Mr. Speaker, the Minister of Transport, Infrastructure and Communities has just shown us that he has no sense of honour. If he had the least sense of honour, he would apologize today. Yesterday, what they said was that it was necessary. After wanting to choose journalists, immigration board members and judges made in his own image, now the Prime Minister would like to choose the next premier of Quebec. This is blackmail. The least he can do is do his duty as Prime Minister properly and say that he will respect the choice made by Quebeckers, because respecting the premier of Quebec means respecting all Quebeckers.

Quebec Election
Oral Questions

2:25 p.m.

Pontiac
Québec

Conservative

Lawrence Cannon Minister of Transport

Mr. Speaker, I would like to reassure my honourable colleague that on this side of the House it is very plain that we are going to respect the choice made by Quebeckers next Monday night. That being said, however, we are going to continue, we are going to go ahead with reforming Canadian federalism so that Quebec is able to grow, and grow stronger, within a better and united Canada.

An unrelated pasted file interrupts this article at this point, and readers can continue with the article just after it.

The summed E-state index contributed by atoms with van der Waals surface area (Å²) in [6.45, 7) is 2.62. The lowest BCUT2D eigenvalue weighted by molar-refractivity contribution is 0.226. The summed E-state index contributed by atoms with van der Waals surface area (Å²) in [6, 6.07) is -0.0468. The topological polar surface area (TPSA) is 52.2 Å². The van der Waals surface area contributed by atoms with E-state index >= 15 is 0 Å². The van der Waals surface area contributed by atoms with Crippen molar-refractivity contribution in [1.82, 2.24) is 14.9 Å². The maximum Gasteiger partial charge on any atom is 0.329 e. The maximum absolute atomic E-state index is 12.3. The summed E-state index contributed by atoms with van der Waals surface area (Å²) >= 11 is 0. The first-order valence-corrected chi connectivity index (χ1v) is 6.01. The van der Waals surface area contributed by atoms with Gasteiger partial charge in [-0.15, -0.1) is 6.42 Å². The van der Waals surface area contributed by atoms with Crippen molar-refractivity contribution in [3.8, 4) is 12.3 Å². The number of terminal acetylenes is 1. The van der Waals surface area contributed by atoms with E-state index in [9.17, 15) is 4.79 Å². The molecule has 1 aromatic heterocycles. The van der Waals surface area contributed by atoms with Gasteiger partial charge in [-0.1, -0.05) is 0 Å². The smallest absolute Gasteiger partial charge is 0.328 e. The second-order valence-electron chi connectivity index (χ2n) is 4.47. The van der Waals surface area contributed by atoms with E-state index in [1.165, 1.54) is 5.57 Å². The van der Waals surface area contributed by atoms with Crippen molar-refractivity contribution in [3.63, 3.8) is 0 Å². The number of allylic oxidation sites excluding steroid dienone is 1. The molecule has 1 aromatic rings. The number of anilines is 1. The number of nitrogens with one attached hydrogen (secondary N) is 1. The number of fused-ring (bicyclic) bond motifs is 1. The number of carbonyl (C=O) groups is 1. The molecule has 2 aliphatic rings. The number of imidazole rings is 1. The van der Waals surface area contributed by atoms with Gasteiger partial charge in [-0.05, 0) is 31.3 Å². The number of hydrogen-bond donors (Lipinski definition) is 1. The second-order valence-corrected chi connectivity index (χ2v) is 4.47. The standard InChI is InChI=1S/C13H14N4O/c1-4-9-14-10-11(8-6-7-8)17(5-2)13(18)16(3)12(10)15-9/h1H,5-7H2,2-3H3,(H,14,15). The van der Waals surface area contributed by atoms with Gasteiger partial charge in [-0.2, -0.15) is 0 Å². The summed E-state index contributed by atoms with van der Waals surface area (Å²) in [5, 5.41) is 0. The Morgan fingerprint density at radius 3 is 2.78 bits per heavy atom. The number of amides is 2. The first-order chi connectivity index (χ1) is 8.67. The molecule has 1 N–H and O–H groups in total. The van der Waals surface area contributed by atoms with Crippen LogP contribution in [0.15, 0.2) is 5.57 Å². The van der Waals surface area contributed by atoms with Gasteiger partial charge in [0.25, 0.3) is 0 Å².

Afghanistan
Oral Questions

2:25 p.m.

Bloc

Michel Gauthier Roberval—Lac-Saint-Jean, QC

Mr. Speaker, yesterday, the Prime Minister made another blunder. In response to a question from the Leader of the Opposition, he criticized the opposition leader for being concerned about the safety of Taliban prisoners and suggested that he should be more concerned about the safety of Canadian soldiers, as though the two were mutually exclusive.

Instead of adopting a George Bush attitude and suggesting that those who do not agree with him are his enemies—that is how the Prime Minister is behaving—should he not be showing his disagreement with the one person really responsible for the government's problems, namely, the Minister of National Defence?